Name a successful person and odds are he or she has a deep history of failure.
Henry Ford's first two car companies went under. James Dyson suffered through more than 5,000 failed prototypes before he created the first working Dyson vacuum. J.K. Rowling's first Harry Potter book was rejected repeatedly by publishers. Michael Jordan likes to point out that he missed 9,000 shots during his NBA career and lost almost 300 games.
No one wants to fail, but failure is often the necessary step towards success. The key is not to focus on the failure, but rather what you can learn from the experience to elevate you to the next level. Missing baskets taught Michael Jordan to work harder to improve his shooting skills. Bankruptcy showed Henry Ford how to better market his new product to hesitant customers.
When I first was a partner in a yoga studio, I didn't have the in-depth yoga knowledge like the teachers who worked for me. As a CPA, I didn't think this would be an issue as I ran the business side of the studio. However, by not being a yoga expert, it hurt my arguments to make certain business decisions because I didn't know the industry well enough. Before owning another studio, I corrected my shortcoming and became a yoga instructor. I spent time teaching yoga so I had better knowledge (and confidence) when dealing with the business side.
Think about approaching your career and business in the same way. See your shortcomings as an opportunity to learn. This will give you the extra knowledge (and courage) to do better the next time and try something different.
Here are three strategies on how you can learn from failure and turn it into a positive experience for your business and career:
1. List your mistakes.
To be a good entrepreneur, you first need to be good at self-reflection so your business can continue to grow. Is there anything in your business that is not going as planned? Why? If mistakes were made, own them and list them. Did you not communicate enough with a potential client? Did you not budget enough time for staff to complete a project? Did you not have strategies in place for anticipated setbacks? Only when you know how and why you failed can you avoid making the same mistakes the next time.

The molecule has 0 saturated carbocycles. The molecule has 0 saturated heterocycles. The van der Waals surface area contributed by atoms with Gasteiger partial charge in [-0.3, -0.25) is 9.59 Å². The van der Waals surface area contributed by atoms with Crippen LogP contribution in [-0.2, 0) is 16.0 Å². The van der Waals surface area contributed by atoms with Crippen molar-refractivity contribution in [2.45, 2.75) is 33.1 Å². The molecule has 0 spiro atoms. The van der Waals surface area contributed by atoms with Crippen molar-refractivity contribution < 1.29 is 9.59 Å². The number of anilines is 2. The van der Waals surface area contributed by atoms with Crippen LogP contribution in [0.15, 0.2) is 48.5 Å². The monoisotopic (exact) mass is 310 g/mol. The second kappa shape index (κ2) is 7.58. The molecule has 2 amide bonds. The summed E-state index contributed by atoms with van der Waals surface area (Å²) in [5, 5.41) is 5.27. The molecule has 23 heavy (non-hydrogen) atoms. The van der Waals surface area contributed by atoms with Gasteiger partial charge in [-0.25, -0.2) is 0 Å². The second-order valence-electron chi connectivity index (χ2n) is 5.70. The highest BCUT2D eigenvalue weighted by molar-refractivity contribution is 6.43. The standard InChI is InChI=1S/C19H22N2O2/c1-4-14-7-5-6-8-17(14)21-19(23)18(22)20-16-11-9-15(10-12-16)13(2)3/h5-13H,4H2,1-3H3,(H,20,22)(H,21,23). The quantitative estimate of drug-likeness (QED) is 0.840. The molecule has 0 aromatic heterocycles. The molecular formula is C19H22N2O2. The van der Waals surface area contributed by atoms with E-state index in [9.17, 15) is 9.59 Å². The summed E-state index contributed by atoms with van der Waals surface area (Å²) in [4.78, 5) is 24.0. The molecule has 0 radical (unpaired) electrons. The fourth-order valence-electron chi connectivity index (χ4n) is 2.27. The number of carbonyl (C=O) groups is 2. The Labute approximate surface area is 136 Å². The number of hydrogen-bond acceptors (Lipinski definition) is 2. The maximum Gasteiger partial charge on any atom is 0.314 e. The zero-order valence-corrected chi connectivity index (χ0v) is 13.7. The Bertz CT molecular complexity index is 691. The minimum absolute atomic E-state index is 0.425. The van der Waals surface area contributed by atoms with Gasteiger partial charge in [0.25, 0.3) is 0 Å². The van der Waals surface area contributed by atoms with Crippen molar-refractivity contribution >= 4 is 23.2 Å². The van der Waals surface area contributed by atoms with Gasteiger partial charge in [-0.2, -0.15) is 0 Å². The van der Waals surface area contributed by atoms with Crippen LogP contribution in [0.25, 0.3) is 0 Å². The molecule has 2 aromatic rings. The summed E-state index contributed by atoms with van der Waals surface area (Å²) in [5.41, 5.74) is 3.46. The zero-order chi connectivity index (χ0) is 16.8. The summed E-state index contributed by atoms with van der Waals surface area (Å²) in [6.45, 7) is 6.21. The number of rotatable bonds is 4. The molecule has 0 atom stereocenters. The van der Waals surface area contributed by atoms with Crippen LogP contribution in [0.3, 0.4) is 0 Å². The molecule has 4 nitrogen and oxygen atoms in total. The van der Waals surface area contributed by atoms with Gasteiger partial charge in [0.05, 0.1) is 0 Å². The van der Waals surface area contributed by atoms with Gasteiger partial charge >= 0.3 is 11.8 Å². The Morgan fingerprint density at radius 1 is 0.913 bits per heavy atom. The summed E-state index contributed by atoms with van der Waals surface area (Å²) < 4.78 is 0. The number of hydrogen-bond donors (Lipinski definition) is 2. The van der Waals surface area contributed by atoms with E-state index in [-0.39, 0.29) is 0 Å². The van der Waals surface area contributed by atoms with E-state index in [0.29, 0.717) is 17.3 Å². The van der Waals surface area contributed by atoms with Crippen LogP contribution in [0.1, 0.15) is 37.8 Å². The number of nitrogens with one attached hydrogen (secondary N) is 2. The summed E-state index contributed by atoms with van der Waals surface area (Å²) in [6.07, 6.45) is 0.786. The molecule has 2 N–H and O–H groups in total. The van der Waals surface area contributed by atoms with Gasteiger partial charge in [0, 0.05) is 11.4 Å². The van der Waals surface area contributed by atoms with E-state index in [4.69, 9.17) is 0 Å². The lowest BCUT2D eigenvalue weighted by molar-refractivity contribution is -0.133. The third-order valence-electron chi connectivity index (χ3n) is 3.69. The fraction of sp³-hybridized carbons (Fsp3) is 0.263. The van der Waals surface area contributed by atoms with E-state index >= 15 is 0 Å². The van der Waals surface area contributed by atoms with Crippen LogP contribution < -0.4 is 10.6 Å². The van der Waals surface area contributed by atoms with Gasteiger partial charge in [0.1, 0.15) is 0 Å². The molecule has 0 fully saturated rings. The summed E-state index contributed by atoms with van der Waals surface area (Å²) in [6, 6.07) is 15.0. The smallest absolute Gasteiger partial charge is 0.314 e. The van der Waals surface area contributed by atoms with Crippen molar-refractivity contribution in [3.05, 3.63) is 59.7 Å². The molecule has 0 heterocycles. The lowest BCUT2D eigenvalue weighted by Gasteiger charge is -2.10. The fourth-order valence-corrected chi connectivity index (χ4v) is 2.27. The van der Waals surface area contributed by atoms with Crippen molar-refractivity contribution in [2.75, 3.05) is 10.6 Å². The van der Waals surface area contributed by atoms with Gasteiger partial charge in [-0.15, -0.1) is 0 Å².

2. Find what you need to learn.
Once you identify areas you need to change, what should you do so those things are not repeated? Maybe you need help with planning and time management, or you need to recruit more qualified team members, or you should devote more time to front-end research. Make a detailed list of the shortcomings.
When I made the decision to adjust my accounting practice to offer consulting and training, I had to also determine what I needed to learn to offer that service. Some of that was trial and error and learning from customers. There were many timeswhen I didn't know an answer right away when speaking with a client. I had to learn to admit that to the client, but added that I would research the answer and get back to them.
I discovered that clients wanted a responsive consultant and not someone with a quick answer. By learning this lesson, I put together processes to ensure my team responded in a timely fashion and developed efficient ways to find answers.
3. Make a plan.
Now think about what you can do to correct mistakes or improve for the next time. This might mean changing the usual project process by adding or subtracting steps.
For example, as my accounting practice grew, so did the number of people working for me and the number of projects we worked on at any given time. In order to avoid anxiety about everything getting done fast and on time, I implemented project plans and workflow management processes and tools. That way I had oversight on the status of all projects in real-time, and could identify which clients required immediate attention and staff that needed assistance.
Failure is the price of business success. Don't worry about trying new things or making mistakes. Remember that every failure is an opportunity to learn, grow, and prosper the next time. It may be tough to endure while it's happening, but don't let it define what you can do and what nuggets of gold in business opportunities lie in the learning.